"Thanks for your patience." <-- In a way, I have been waiting about 30 years to get to where we are now. The term "patience" takes on great depth of meaning when you have to wait decades for something. A serious problem being faced by the Wikiversity community is the need to un-learn much of our "conventional wisdom" about how education should work. Many members of the Wikiversity community have not been able to see any wisdom in the guidance we have received from the Board about things like de-emphasizing courses. The Board is trying to guide us towards ways to utilize the true power of wiki. I hope it is possible to get most people who are interested in Wikiversity to think in new ways so that we can escape the limitations of our old ways of thought. The "wiki way" is a path to great things if we can stay on that path.
--JWSchmidt 05:18, 29 August 2006 (UTC)


I am going to delete this page, unless you have any objections. I fixed the url on the sandbox, that resulted in Wikiversity:Sandbox&section=20060830025621&action=edit being created. Please let me know if you absolutely need this page, and I'm being clueless about this.--digital_me 03:11, 30 August 2006 (UTC)

Comment formattingEdit

I've removed your formatting and advice on how to respond. There's already a standard practice for how comments and replies should be formatted in Mediawiki. Coupled with that is a certain expectation of what talk pages should look like. What's the point of adding a special syntax that people would have to remember? -- sebmol ? 13:06, 30 August 2006 (UTC)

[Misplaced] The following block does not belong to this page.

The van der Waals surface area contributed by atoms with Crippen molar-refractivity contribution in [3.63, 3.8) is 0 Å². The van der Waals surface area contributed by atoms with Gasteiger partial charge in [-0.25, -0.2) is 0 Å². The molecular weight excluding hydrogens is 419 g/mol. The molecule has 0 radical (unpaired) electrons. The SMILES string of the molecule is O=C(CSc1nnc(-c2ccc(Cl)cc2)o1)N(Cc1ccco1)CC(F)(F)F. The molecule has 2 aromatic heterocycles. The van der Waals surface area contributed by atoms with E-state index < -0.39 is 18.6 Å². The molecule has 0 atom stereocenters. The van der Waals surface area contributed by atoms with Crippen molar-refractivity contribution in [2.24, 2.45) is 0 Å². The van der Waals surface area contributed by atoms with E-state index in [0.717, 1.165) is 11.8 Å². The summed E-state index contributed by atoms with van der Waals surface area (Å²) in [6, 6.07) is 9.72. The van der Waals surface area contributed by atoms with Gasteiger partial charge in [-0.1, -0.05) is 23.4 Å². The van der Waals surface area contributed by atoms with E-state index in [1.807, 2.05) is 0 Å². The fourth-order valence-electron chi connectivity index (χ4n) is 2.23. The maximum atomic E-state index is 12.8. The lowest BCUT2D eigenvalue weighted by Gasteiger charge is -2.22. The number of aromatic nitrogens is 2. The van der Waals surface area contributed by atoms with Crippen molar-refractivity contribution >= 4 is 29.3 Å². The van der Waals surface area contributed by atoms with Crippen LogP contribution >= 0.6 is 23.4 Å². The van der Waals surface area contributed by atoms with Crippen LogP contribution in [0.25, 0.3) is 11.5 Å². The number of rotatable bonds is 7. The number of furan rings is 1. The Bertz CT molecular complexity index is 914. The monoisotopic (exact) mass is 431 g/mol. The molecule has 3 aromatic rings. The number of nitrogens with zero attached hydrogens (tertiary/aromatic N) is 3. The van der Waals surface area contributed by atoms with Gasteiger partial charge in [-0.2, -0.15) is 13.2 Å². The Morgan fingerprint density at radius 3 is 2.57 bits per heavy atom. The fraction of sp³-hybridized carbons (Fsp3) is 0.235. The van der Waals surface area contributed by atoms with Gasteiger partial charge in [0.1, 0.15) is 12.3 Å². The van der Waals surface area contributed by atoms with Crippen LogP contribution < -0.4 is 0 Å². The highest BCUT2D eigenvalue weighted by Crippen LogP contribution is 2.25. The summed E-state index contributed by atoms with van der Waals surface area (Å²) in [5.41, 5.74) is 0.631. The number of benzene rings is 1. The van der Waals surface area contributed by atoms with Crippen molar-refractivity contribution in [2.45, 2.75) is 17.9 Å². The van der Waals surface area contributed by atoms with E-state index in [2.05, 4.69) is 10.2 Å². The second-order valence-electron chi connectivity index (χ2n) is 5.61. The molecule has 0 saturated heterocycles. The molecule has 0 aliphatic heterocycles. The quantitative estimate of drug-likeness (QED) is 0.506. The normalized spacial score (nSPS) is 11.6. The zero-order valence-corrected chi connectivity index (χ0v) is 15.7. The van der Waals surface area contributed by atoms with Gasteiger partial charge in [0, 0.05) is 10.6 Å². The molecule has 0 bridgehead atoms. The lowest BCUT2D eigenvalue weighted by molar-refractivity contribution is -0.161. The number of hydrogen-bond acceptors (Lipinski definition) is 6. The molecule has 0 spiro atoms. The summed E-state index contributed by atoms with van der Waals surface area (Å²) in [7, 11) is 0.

I did it because I find the current Mediawiki "standard practise" annoying. Examples:
# You want to insert some numbering in your comment, and it ends up looking like this
# Some people just leave things in with arrows, so it's difficult to skim and see who's saying what
# Every time you start another paragraph/bullet point, you have to put a : at the start. That means that you have to think about Mediawiki syntax, and not what you're typing. Whereas the style I use, you just insert that thing, and then in the bit where it says "Type your comment here", you can put in any multiline text you want, in standard Mediawiki format, without having to put the : down the side
However, I don't want to tell other people how to comment, or annoy them, so I changed my comment template so it says "You could", implying that it's optional to use it yourself, and changed the colorscheme to something a bit more normal.
Let me know what you think of the comment below.
TimNelson (Talk) 14:07, 30 August 2006 (UTC)

Test Subject line | ID: 20060830140723 | TimNelson (Talk) 14:07, 30 August 2006 (UTC) | Indent level: 2

See, multiline comments!

  1. Easy peasy with numbering


New pargraphs are easy too, even though this is indented two layers in.

You could paste this into the reply and modify: {{subst:User:TimNelson/Comment|3|Re: Test Subject line|~~~~|Type your comment here}}
While I understand your intention with this box, I still don't support it. If you find the display of talk contributions insufficient, you can change your personal Monobook.css to display it differently. Similarly, if you think this might be benefial for the community as a whole, you can propose changing the project-wide Monobook.css. -- sebmol ? 18:33, 1 September 2006 (UTC)
It's mostly not the display I find annoying, it's the input. TimNelson (Talk) 10:05, 4 September 2006 (UTC)

bot requestEdit

I suggest that you discuss the bot with User:Sebmol. --JWSchmidt 16:50, 31 August 2006 (UTC)